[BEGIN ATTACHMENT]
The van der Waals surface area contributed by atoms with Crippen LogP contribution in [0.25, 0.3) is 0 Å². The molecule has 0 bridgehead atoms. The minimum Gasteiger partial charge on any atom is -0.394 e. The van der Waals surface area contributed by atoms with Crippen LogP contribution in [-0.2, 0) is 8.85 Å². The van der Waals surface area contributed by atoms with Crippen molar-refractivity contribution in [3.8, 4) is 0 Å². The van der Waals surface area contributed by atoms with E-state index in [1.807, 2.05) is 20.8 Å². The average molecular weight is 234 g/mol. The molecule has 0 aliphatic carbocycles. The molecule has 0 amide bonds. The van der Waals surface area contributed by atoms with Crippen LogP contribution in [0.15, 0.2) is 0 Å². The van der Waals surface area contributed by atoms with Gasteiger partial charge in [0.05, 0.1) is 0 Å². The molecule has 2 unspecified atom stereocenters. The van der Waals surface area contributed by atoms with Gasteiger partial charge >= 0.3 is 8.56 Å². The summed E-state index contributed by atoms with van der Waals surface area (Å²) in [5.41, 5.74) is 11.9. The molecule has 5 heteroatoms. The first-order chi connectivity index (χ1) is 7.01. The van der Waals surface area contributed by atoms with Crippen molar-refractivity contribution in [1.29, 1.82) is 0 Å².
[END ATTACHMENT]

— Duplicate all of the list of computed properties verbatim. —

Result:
The van der Waals surface area contributed by atoms with Crippen LogP contribution in [0.25, 0.3) is 0 Å². The molecule has 0 bridgehead atoms. The minimum Gasteiger partial charge on any atom is -0.394 e. The van der Waals surface area contributed by atoms with Crippen LogP contribution in [-0.2, 0) is 8.85 Å². The van der Waals surface area contributed by atoms with Crippen molar-refractivity contribution in [3.8, 4) is 0 Å². The van der Waals surface area contributed by atoms with E-state index in [1.807, 2.05) is 20.8 Å². The average molecular weight is 234 g/mol. The molecule has 0 aliphatic carbocycles. The molecule has 0 amide bonds. The van der Waals surface area contributed by atoms with Crippen LogP contribution in [0.15, 0.2) is 0 Å². The van der Waals surface area contributed by atoms with Gasteiger partial charge in [0.05, 0.1) is 0 Å². The molecule has 2 unspecified atom stereocenters. The van der Waals surface area contributed by atoms with Gasteiger partial charge >= 0.3 is 8.56 Å². The summed E-state index contributed by atoms with van der Waals surface area (Å²) in [5.41, 5.74) is 11.9. The molecule has 5 heteroatoms. The first-order chi connectivity index (χ1) is 7.01. The van der Waals surface area contributed by atoms with Crippen molar-refractivity contribution in [1.29, 1.82) is 0 Å².